public function getContentsAsText() {
		return "This is Text of the Document\n";
	}
}
 
class Indexer {
	public function readAndIndex(Storable $s) {
		$textData = $s->getContentsAsText();
		//do necessary logic to index
		echo $textData;
	}
}
 
$p = new Document();
 
$i = new Indexer();
$i->readAndIndex($p);

In the above example, Document and the Indexer class are two independant classes. The Indexer class is designed to index the contents of any text. Using the Storable interface above, we declare a method getContentsAsText() in the Document class. Because the Indexer class is only concerned with the TEXT, hence we can call getContentsAsText() method on the object of Document. This way any class if it implements the method getContentsAsText() can get indexed

Difference between Abstract Class and Interface

Abstract Classes

  1. An abstract class can provide some functionality and leave the rest for derived class
  2. The derived class may or may not override the concrete functions defined in base class
  3. The child class extended from an abstract class should logically be related

Interface

  1. An interface cannot contain any functionality. It only contains definitions of the methods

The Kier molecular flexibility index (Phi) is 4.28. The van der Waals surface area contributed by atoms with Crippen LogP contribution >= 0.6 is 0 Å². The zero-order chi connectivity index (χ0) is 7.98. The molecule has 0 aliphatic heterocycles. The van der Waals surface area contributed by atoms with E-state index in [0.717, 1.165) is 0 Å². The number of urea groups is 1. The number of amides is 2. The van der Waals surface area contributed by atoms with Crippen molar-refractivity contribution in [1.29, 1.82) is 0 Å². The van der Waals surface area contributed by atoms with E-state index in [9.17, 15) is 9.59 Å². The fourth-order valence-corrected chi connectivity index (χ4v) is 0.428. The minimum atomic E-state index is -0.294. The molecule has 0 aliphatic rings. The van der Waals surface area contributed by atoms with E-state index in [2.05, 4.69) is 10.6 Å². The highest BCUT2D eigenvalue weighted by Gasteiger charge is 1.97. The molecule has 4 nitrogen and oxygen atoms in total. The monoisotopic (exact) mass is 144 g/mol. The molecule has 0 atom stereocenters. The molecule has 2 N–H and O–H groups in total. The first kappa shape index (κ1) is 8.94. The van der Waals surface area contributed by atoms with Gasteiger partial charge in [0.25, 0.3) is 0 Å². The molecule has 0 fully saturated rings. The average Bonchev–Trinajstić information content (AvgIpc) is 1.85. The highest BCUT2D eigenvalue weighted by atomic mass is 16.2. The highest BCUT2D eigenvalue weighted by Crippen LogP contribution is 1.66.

2. The derived class must provide code for all the methods defined in the interface
  3. Completely different and non-related classes can be logically be grouped together using an interface
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Related Posts on PHP5 Tutorial – Object Oriented Programming (OOPS)

  1. PHP5 Tutorial – Learn to create a PHP5 Class
  2. PHP5 Tutorial – Learn to Create a PHP5 Class Object
  3. PHP5 Tutorial – Defining Attributes of a PHP5 Class
  4. PHP5 Tutorial – Defining Methods of a PHP5 Class
  5. PHP5 Tutorial – Creating a PHP5 Constructor __construct()
  6. PHP5 Tutorial OOPS – Creating a PHP5 Destructor __destruct()
  7. PHP5 Tutorial OOPS – PHP5 Class Access Specifiers – public, private and protected
  8. PHP5 Tutorial – $this variable explained
  9. PHP5 Tutorial – instanceOf Operator Explained
  10. PHP5 Tutorial – Defining Class Constants
  11. PHP5 Tutorial – Inheritance
  12. PHP5 Tutorial – Magic Methods – __toString() method
  13. PHP5 Tutorial – Magic Methods – __get() and __set()
  14. PHP5 Tutorial – Magic Methods – __isset() and __unset()
  15. PHP5 Tutorial – Magic Methods – __call() method
  16. PHP5 Tutorial – Magic Methods – __autoload() method
  17. PHP5 Tutorial – Magic Methods – __sleep() and __wakeup()
  18. PHP5 Tutorial – Magic Methods – __clone() method





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  1. Foobar
    April 3rd, 2008 at 12:23 | #1

    ’3. Completely different and non-related classes can be logically be grouped together using an interface’

    How is that possible? Can you explain what you mean by that?

  2. admin
    April 5th, 2008 at 10:14 | #2

    Hi,